What a beautiful week it has been. Riding out every morning through the fields has been an utter joy to experience.
The sweet smell of Spring has trickled down the becks and spread across the pastures like a warm glow. The horses can sense it, adding a bounce to their step. Nature’s energy is everywhere, the sun’s rays charge like an electric shock through the undergrowth to waken hibernating beasts.
I love to sit on the doorstep, cup of tea in hand and take a moment to listen, appreciate and sense life around me. Real nature, not the fictious domesticated version we like to pretend exists, but the tough, beautiful, harsh, violent, procreative, amazing nature that will exist long after we’ve gone. The silence can be deafening. I just adore this time of year.
It’s strange to liken the local livestock market to a National Hunt race meeting but to me there has always been something comfortably familiar about both places. As no-one in my family had been involved with racing before I caught the bug it was a feeling I could never fully understand but when chatting to an owner recently it dawned on me that in many respects the two occasions have remarkable similarities.
Both provide the opportunity of friendship for those with a like-minded interest. Many racing folk, especially those who are retired, go along to a meeting knowing they are likely to end the day have spoken to more people than they may do spending a week at home.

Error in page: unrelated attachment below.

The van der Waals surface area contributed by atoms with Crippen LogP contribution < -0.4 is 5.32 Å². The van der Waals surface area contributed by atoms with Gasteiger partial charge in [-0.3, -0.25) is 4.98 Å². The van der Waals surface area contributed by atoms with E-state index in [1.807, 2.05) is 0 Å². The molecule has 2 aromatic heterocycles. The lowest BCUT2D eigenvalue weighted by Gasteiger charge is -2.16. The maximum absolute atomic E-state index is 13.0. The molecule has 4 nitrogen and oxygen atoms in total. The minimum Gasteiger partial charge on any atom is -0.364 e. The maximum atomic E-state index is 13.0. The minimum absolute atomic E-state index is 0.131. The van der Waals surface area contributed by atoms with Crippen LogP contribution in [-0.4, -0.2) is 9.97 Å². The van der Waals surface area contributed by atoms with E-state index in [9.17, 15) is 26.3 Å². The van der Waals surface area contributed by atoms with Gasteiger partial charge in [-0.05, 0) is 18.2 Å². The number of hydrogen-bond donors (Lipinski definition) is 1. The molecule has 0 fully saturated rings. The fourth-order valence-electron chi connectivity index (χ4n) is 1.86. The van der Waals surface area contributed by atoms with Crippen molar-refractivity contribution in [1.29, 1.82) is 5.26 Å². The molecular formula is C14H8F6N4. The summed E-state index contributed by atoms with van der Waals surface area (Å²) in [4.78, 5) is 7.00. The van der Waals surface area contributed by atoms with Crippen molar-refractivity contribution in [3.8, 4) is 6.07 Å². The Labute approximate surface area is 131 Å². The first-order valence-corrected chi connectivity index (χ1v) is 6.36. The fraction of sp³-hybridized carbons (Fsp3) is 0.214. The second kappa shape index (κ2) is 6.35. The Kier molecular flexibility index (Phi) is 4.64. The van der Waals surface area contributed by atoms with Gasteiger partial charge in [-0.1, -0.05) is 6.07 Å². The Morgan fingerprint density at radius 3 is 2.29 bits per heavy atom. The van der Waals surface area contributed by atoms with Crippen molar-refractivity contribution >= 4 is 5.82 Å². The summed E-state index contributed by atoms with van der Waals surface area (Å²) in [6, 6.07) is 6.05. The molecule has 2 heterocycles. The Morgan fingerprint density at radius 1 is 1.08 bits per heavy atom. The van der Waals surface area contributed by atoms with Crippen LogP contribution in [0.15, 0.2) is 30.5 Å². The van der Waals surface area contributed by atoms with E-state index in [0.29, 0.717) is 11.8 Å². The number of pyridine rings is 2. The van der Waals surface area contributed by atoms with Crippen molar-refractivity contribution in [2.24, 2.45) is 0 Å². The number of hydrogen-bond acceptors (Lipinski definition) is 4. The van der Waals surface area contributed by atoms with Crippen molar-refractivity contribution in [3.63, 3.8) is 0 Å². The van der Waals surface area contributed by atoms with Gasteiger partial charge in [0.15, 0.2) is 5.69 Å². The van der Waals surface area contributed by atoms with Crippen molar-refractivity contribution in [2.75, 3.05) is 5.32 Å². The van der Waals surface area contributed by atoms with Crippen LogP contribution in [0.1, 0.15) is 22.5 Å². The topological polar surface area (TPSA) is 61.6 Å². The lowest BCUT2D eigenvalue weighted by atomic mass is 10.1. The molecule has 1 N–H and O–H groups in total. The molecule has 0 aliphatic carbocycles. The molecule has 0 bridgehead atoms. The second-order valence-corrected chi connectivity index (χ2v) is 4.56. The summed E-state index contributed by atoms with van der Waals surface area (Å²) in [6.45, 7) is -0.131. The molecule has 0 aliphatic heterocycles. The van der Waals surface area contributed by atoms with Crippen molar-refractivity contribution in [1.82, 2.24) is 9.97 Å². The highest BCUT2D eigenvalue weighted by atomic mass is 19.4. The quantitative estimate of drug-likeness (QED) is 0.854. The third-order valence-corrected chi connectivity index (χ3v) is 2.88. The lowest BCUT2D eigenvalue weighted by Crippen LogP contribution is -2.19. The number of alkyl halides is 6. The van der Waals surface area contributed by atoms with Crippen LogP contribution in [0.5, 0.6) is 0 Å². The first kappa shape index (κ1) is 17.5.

My retired owner goes to local meetings every week. He always finds someone to chat to, share a tip, a drink and discuss in detail the day’s actions with.
For many of the older farming generation who work alone on their land, livestock markets offer their biggest chance of social interaction through the week. High in the Dales it can be a beautiful but severe and lonely existence for a farmer. They attend market not always for business purposes but often just to be around people, have a hearty lunch and discuss farming issues. Much of the days chat will be on the trade and how prices are looking.
For those generations unfamiliar with social media both places can be vitally important. The company, conversation and a chance to forget the daily routine, whilst watching a hurdle race or a flock of ewes being sold, it’s a distraction in what might otherwise be a week of solitude.
My father is thankfully not in that category, with a family close by and a hectic social life. He’s worked on the farm for 50 years, the last 15 have been single handed ever since selling the dairy herd. In an industry with the second highest suicide rate in the country it’s hardly a surprise he can’t jump in the wagon fast enough at the chance of a day at the races, especially if his horse Urban Gale is running.
Our local livestock auction, Wharfedale Farmers in Otley, offer a twice weekly market and the farming fraternity who attend love a flutter.
Farmers are always after a tip (but enjoy moaning laboriously if it loses) and, like an owner at Catterick races on a chilly November day, to back a winner is the best feeling of all. There is huge elation from even the smallest amount won. It makes their day and, like my horses, gives them a bounce in their step.